## Experiment details

Vehicle testing conditions

Testing condition | Testing state |
---|---|

The normal temperature | 15 °C |

The starting speed | 15 km/h |

Full-throttle acceleration | Engine speed 1000–5000 rpm full-throttle acceleration in second gear |

The test distance | 200 m |

## Results and discussion

### Experiment analysis

The resulting curve of the vehicle prototype’s in-car noise analysis is shown below.

*z*is the number of engine cylinders,

*i*is the engine stroke coefficient (for four stroke is 2), \(k_{o}\) is the harmonic number (order number), and \(f_{e}\) stands for the noise frequency.

### Examples and solutions

Because the noise energy is too high at the range of 470–570 Hz, we designed a new muffler with a wide noise suppression frequency band.

Size: \(a = 25\;{\text{mm}}\), \(b = 20{\kern 1pt} \;{\text{mm}}\)

### Validation and discussion

The frequency spectrum of the new muffler is difficult to obtain by the theoretical calculation. So the Finite Element Method (FEM) was used to calculate the transmission loss. The details of the model are as follows:

## Conclusion

- 1.
This new silencer consists of a connecting tube and a unidirectional asymmetric resonance cavity. The muffler exhibits the advantages of both the quarter-wavelength tube and the Helmholtz muffler. The new muffler has a wider frequency band of noise elimination than the quarter-wavelength tube, and it is similar to the Helmholtz muffler. However, the radial size of the new muffler is significantly less than the regular Helmholtz muffler.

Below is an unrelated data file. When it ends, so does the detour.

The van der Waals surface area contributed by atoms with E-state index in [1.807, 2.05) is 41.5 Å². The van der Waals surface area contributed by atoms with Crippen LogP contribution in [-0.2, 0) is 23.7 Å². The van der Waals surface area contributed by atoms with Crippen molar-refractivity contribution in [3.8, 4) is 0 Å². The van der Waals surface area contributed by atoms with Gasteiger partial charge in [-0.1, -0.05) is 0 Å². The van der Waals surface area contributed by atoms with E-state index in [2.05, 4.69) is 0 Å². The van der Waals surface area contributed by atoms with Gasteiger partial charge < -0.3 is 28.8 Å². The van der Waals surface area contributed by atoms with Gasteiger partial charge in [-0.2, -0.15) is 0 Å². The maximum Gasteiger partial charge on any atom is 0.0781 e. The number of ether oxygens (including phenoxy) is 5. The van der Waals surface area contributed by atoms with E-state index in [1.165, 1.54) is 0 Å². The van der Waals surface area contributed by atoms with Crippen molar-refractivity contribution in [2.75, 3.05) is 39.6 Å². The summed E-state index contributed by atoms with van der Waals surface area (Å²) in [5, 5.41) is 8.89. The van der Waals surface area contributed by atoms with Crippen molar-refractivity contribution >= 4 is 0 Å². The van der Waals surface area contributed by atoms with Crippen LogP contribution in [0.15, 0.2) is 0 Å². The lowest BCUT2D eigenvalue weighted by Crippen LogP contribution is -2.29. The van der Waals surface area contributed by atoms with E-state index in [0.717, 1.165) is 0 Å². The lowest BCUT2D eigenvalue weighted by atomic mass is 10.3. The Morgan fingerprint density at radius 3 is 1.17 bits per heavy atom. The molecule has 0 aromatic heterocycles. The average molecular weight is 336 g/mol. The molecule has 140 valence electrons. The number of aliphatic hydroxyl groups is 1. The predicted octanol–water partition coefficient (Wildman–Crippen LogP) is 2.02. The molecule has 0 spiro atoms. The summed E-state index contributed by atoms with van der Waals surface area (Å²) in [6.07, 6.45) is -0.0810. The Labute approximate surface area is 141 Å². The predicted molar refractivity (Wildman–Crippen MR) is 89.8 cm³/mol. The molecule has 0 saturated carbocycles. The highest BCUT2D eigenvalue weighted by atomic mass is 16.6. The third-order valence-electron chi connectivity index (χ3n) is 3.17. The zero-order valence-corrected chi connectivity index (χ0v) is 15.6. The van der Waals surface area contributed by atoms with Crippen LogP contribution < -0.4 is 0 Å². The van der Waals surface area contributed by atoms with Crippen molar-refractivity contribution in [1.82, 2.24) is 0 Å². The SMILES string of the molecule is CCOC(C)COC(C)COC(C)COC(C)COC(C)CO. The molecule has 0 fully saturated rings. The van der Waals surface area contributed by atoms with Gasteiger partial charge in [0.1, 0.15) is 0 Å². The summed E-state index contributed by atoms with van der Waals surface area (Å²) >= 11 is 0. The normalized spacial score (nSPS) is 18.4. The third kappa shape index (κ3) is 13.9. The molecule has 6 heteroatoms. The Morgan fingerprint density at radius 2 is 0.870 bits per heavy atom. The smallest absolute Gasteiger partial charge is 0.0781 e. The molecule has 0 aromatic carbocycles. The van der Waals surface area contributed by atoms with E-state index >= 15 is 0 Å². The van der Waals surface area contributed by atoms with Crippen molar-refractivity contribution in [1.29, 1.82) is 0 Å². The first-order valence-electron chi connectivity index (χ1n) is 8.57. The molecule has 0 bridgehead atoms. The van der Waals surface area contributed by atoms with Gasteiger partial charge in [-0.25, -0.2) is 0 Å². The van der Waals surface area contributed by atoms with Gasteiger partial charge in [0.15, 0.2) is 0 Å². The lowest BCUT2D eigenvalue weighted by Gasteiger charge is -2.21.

- 2.
The new muffler’s noise elimination frequency has been derived via a calculation method and FEM method proposed in this study. The size of the muffler’s connection tube was selected based on the diameter of the intake tube, and then according to the frequency calculation, we derived the specific optimal geometric dimensions of the cavity resonance muffler.

- 3.
The experimental data shows that there is a wide noise elimination frequency band around the calculated noise frequency. The new type of muffler design presented here may be used in the air intake system of some types of cars, thus improving the driving experience of both driver and passengers.

## Declarations

### Authors’ contributions

CW carried out the muffler model studies, participated in experiment design. LC manufactured the new muffler and carried out the experiment verification. JN participated in experiment data analysis. JX carried out the Helmholtz muffler studies. All authors read and approved the final manuscript.

### Competing interests

The authors declare that they have no competing interests.

### Funding

The work was supported by National Natural Science Foundation of China (Grant No. 51405118); Zhejiang Provincial Natural Science Foundation (Grant No. LQ14E050011) and Research Project of Zhejiang Provincial Department of Education (Grant No. Y201120741).

**Open Access**This article is distributed under the terms of the Creative Commons Attribution 4.0 International License (http://creativecommons.org/licenses/by/4.0/), which permits unrestricted use, distribution, and reproduction in any medium, provided you give appropriate credit to the original author(s) and the source, provide a link to the Creative Commons license, and indicate if changes were made.

## Authors’ Affiliations